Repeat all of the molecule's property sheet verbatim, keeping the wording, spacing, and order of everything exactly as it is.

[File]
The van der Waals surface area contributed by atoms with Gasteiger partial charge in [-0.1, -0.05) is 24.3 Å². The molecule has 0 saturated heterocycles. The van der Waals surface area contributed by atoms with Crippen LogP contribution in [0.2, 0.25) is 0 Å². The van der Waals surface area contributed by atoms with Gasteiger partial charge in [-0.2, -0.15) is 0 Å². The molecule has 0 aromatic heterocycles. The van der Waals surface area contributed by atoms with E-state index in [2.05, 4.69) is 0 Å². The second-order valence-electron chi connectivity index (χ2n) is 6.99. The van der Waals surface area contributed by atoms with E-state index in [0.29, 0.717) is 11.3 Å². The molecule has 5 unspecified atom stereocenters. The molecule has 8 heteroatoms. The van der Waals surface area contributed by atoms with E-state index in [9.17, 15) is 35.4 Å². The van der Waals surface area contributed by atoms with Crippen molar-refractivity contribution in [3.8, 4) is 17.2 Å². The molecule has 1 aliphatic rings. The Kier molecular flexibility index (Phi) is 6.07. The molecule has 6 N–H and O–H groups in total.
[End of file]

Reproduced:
The van der Waals surface area contributed by atoms with Gasteiger partial charge in [-0.1, -0.05) is 24.3 Å². The molecule has 0 saturated heterocycles. The van der Waals surface area contributed by atoms with Crippen LogP contribution in [0.2, 0.25) is 0 Å². The van der Waals surface area contributed by atoms with Gasteiger partial charge in [-0.2, -0.15) is 0 Å². The molecule has 0 aromatic heterocycles. The van der Waals surface area contributed by atoms with E-state index in [2.05, 4.69) is 0 Å². The second-order valence-electron chi connectivity index (χ2n) is 6.99. The van der Waals surface area contributed by atoms with E-state index in [0.29, 0.717) is 11.3 Å². The molecule has 5 unspecified atom stereocenters. The molecule has 8 heteroatoms. The van der Waals surface area contributed by atoms with E-state index in [9.17, 15) is 35.4 Å². The van der Waals surface area contributed by atoms with Crippen molar-refractivity contribution in [3.8, 4) is 17.2 Å². The molecule has 1 aliphatic rings. The Kier molecular flexibility index (Phi) is 6.07. The molecule has 6 N–H and O–H groups in total.